I was at my job at the fire department yesterday, checking the apparatus like we do every morning, when I just happened to glance outside. What I saw was enough to send me out the bay door at a fast pace; a loose dog at the edge of our busy street, getting ready to cross the road. She didn’t have that look of a dog that was well aware of their surroundings, more like she was quite anxious and possibly looking for someone.
To make matters worse, a gentleman was walking his dog on the other side of the road, a site that as we know, can distract even the most street-wise of dogs. As I jogged across the street, a fast moving car (read: speeding) was passing by, the driver looking out the side window at nothing in particular; pretty much a disaster in the works. Luckily for everyone, I headed the dog off at the last second and she trotted into the small park nearby. I tried several times to approach her, but she was obviously very nervous, barking and running away every time I got near her. Even the nice guy walking his dog couldn’t get her near to his pup. I watched as she jumped up a stonewall bordering the park and into a private yard, where the less-than-understanding owner yelled at her and chased her back into the street. As she started an earnest run up the road, I let my captain know what was going on, and jumped in the pick up truck to follow her. Luckily, she was one of those dogs that just loves a ride and I was able to get ahead of her and coax her slowly into the truck.
Later, after getting her comfortable in my car (she was too scared to even walk in to the fire department) I made the usual calls to dispatch and the local veterinarians to let them know her name. Luckily, her owners had been responsible and she had a collar with her name and their phone numbers on it, so even though I couldn’t get them to answer, I did leave messages. About an hour later, I got a call from dispatch saying she had “grandma” on the phone. She had been watching the dog for her daughter while she was away on a trip and could she come get the wayward pooch?
We met up and all was well. But. This is where I get to the point of my story; this was not a new scenario at all, just one that ended well. As my regular readers know, I am very often to be found dog sitting, but I take that responsibility with an enormous amount of forethought and gravity. After all, this is someone’s precious pet and I can’t imagine watching them with anything less than a high level of concern and planning, that’s just the way I am. I won’t even go into the anxiety that ensues if I have to leave town without my dogs, just suffice it to say that dogs aren’t the only ones who suffer from separation issues.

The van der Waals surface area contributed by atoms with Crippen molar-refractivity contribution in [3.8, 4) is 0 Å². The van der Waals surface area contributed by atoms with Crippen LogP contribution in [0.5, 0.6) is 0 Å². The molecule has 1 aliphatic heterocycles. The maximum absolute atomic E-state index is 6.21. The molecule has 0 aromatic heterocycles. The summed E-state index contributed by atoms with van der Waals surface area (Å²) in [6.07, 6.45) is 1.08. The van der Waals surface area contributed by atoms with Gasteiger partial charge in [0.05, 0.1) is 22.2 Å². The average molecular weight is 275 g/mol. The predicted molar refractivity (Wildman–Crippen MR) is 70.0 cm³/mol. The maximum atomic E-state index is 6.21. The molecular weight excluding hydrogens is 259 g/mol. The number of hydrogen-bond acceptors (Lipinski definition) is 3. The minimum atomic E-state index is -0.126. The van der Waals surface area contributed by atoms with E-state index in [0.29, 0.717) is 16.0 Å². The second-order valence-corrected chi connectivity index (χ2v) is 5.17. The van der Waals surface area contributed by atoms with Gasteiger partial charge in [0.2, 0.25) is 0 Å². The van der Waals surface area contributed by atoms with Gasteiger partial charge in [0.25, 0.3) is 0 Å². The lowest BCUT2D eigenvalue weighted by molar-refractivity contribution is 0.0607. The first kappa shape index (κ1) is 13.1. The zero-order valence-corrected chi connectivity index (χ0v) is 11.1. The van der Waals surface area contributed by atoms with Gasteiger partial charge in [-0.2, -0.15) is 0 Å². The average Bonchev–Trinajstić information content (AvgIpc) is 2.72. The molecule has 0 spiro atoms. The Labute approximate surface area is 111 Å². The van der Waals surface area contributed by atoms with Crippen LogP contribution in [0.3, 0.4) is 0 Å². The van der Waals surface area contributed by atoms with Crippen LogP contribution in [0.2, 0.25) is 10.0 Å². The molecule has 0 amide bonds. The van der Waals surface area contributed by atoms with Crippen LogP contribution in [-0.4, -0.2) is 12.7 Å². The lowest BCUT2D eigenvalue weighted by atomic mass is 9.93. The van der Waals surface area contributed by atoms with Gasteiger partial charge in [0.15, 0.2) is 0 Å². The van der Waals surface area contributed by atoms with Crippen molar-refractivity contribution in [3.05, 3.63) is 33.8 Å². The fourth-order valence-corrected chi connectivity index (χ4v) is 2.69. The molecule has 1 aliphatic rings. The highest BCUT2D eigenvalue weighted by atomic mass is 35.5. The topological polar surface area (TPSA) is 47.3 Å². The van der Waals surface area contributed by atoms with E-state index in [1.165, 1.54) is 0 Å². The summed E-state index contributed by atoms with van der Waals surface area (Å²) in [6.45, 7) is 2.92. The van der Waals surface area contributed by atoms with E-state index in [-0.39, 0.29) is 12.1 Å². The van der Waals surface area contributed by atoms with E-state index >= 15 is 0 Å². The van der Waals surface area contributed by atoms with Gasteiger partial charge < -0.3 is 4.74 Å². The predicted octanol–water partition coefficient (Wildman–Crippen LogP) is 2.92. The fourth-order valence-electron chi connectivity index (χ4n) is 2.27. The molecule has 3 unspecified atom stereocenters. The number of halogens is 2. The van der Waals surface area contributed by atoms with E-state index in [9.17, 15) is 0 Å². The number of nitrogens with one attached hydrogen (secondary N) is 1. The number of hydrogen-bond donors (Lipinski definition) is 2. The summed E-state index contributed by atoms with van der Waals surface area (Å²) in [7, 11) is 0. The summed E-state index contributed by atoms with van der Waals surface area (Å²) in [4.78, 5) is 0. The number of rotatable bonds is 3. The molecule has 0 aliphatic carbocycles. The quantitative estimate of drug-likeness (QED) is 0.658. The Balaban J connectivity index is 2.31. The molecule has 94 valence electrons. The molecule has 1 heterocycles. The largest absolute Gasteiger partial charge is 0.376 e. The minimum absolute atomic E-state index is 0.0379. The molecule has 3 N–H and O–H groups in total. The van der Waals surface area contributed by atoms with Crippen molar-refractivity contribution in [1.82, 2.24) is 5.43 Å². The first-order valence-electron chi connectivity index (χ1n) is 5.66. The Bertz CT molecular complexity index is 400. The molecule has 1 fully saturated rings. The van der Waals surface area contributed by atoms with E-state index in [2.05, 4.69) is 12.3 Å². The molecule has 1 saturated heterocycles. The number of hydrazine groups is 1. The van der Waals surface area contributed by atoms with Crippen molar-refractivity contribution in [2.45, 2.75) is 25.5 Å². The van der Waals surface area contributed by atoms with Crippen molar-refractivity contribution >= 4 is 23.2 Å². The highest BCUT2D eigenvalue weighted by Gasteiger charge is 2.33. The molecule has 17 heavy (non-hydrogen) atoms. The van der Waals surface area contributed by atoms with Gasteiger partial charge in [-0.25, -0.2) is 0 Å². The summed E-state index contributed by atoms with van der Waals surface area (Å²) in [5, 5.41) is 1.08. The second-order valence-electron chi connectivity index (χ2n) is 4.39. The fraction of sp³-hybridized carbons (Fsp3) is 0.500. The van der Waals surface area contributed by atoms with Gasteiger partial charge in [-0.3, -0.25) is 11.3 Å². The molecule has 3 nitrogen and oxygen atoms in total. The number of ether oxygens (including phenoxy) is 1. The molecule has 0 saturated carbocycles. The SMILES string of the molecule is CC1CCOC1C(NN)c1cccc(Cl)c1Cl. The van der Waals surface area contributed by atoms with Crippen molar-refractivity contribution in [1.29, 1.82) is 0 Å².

In my job, I’ve unfortunately seen a lot of the bad things that happen when people leave their dogs with a friend to watch, and it’s very often heartbreaking. I’m sure that most of the time the owners are truly thinking that they’re doing what’s best for the dog, but maybe sometimes it’s just was easiest or cheapest for the owner.
This is not a promotion for kennels and boarding facilities, I’ve seen bad things happen there too; it’s just that very often our friends really aren’t prepared for the responsibility of your pet.
I’ve seen dogs hit by cars when they had been trying to make it back home from the sitter’s house, to others lost in the wilderness while out on a hike.
My only point in telling this story is this; even the most well meaning family and friends need all of the tools you can give them to keep your beloved dog safe while you’re away. You need to research commercial kennels and you need to really quiz your potential sitters to make sure they can do the job right. Then you need to give them all of the info about your pooch that will help them do their job well, that means vet info, diet and medication instructions, even walking guidelines (leash anyone?) and play preferences. Often bringing their bowls, a toy or two and their own cozy pet bed from home will also help keep them comfortable while you’re away, and lets not forget current tags and a collar. Most of all, give them the information they need to keep them safe, controlled and off the streets at all times. Oh, and have a nice trip!